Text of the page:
Canada's business magazine for traditional natural health retailers

3 minutes reading time (693 words)

Knowing The Difference Between Leadership and Management

 (Nov/Dec 09)

Leadership and management are often thought to be the same. If someone is a manager, it is assumed they are also a leader. From my experience, I have not found this to be true. Though both are vital to the success of any business, leadership and management are two different roles and often a good manager is not a good leader and vice-versa....

Leadership and management are often thought to be the same. If someone is a manager, it is assumed they are also a leader. From my experience, I have not found this to be true. Though both are vital to the success of any business, leadership and management are two different roles and often a good manager is not a good leader and vice-versa.

This may be hard to swallow for some but even people who own a business may not qualify as a manager or leader. Many successful owners hire great managers and leaders to run their business. Sure, they may carry the core vision but managing and inspiring people to want to grow the business may not be their strength.
I read once that you manage things and you lead people. This I feel embraces the difference between the two.
Managing is about doing 'things' well, setting procedures and policies, writing up job descriptions, creating marketing plans, cleaning, scheduling, ordering, merchandising, payroll, etc. It is about setting up good systems, being organized and getting things done to build a healthy, productive business.
Leadership is about having the 'right people' in the right job while focusing on trust, emotion, purpose, inspiration, praise, gratitude, vision, hope and understanding. Leadership is more about finding what people are best at, bringing out their best and helping them develop their skills so they contribute their best to the business.
A successful business requires a diverse group of people with strengths in many different areas: customer service, buying, selling, computers, merchandising, administrative and finance.
I know at first in smaller businesses, you do everything even though some of the jobs may not be your favourites or be one of your strengths. My suggestion is whenever you hire someone new, hire someone to do what you are not good at or do not enjoy.
If you want to take a test to discover your strengths or those of your staff, check out this website: www.strengthsfinder.com
Many companies now have people take a strength/personal assessment test before hiring, as interviews often are not the best way to determine if the person is qualified for the position.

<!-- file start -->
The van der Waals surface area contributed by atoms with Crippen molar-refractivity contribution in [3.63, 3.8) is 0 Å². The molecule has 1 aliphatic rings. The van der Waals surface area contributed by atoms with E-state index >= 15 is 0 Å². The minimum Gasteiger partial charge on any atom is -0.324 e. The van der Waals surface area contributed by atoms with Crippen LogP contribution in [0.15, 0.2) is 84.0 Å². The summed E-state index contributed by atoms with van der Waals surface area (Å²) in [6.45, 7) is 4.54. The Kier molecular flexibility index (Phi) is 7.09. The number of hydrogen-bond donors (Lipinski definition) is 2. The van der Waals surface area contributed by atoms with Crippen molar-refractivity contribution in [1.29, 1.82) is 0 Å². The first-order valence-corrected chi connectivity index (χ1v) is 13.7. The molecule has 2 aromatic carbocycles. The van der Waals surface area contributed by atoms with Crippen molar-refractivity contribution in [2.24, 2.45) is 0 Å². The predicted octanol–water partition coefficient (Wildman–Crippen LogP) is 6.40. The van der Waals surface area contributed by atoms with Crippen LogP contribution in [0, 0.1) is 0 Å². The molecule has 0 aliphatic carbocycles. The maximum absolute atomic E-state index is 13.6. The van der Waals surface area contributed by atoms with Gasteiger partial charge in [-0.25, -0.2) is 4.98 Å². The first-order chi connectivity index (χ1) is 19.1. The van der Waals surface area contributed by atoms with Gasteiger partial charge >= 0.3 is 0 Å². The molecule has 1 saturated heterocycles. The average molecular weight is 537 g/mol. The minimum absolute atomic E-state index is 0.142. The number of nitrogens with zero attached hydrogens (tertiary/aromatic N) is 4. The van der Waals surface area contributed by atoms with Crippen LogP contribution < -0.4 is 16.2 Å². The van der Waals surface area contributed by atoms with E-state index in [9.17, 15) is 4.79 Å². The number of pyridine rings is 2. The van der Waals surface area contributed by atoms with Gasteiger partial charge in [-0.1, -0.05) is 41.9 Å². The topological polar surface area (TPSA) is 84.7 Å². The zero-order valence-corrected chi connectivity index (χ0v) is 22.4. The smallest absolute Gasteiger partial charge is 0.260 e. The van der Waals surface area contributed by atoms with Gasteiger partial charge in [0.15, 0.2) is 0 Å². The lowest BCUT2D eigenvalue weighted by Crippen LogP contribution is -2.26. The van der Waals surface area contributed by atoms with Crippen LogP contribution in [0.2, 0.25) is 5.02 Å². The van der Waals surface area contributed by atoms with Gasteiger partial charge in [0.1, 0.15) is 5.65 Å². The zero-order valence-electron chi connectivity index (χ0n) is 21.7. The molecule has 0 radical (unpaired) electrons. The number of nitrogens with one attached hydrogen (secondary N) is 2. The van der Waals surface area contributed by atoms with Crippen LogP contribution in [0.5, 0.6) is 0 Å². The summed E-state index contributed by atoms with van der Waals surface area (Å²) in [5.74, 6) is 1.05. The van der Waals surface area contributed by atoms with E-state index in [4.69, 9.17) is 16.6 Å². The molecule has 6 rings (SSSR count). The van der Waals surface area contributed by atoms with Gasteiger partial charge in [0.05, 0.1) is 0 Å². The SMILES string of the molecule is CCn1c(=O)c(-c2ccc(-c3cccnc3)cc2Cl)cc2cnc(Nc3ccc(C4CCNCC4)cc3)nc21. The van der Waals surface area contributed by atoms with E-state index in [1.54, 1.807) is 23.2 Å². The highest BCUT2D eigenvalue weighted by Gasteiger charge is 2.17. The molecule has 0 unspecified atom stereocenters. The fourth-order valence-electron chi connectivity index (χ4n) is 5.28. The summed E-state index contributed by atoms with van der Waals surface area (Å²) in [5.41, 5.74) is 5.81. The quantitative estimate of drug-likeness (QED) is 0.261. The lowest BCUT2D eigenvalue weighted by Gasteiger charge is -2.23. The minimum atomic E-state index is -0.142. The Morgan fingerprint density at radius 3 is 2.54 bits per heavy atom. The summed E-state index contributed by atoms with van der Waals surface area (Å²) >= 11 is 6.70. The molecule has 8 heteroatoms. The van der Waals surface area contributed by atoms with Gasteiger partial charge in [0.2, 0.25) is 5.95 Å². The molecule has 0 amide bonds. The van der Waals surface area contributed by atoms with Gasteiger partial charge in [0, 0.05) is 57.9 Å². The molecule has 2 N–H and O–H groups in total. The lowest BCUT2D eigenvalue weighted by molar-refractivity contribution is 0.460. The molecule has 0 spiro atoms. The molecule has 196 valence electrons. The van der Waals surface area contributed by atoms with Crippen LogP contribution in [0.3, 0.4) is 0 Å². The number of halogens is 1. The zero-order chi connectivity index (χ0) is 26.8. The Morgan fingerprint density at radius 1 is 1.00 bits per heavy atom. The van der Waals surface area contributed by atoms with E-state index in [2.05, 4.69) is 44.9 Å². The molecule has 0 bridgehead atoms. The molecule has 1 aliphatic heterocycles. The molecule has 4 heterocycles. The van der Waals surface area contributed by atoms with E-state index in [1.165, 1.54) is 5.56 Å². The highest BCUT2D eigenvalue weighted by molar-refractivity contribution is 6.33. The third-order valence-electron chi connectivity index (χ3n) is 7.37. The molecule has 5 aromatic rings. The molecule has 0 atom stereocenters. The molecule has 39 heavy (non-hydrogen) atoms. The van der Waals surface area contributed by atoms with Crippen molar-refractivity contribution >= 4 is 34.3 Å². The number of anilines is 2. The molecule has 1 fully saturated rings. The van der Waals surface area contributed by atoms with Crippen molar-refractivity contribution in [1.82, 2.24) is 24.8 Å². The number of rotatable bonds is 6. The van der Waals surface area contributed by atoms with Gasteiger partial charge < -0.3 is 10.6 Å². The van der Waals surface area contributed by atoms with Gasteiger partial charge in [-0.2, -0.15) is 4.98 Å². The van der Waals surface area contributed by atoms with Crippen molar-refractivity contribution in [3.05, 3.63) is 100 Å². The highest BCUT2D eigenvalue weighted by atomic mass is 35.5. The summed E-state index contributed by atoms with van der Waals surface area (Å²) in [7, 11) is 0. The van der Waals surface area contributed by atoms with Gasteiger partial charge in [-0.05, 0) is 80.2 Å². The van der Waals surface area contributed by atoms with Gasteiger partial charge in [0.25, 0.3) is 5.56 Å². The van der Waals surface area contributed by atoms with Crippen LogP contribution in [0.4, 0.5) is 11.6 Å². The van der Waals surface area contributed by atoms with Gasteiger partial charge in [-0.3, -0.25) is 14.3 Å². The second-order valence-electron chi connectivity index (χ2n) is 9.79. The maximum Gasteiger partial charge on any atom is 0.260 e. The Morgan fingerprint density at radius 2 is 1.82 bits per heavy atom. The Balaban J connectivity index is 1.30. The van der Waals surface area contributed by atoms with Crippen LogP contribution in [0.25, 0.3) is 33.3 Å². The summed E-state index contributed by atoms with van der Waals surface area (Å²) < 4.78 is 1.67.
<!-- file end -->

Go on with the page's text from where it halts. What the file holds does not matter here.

Procedures and policies will never overcome a lack of willingness....

I was recently at a very busy health food store and was asked, 'How do we deal with staff that does not respond when we call for more help on cash?' Good question, especially because your checkout is the most vital area for customer satisfaction. All the great service a customer has before getting to the checkout is quickly forgotten if the service at the checkout is slow, unappreciative or disorganized.
The answer, though, is quite simple. If you have a policy that 'everyone drop what they are doing when help is needed at the checkout,' then everyone should comply. If a person does not respond, then it really comes down to two things – they need further training to understand the importance of the policy or if they understand the policy but still do not respond, they are unwilling to follow your policy. The first reason can simply be fixed with further training. The willingness issue, however, is a bigger problem because if they are unwilling to follow this policy, what other things in their job are they unwilling to do? If someone is unwilling to do what is asked of them, then the only solution is to replace them or accept that they will do what they feel like. This is not a culture that creates a good example for the entire team or customers.
One last thought: "People will do anything for those who encourage their dreams, justify their failures, allay their fears, confirm their suspicions and help them throw rocks at their enemies." Blair Warren from the book Buying Trances by Joe Vitale. •

 

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News, Views and Happenings in the world of Canadian Natural Health.

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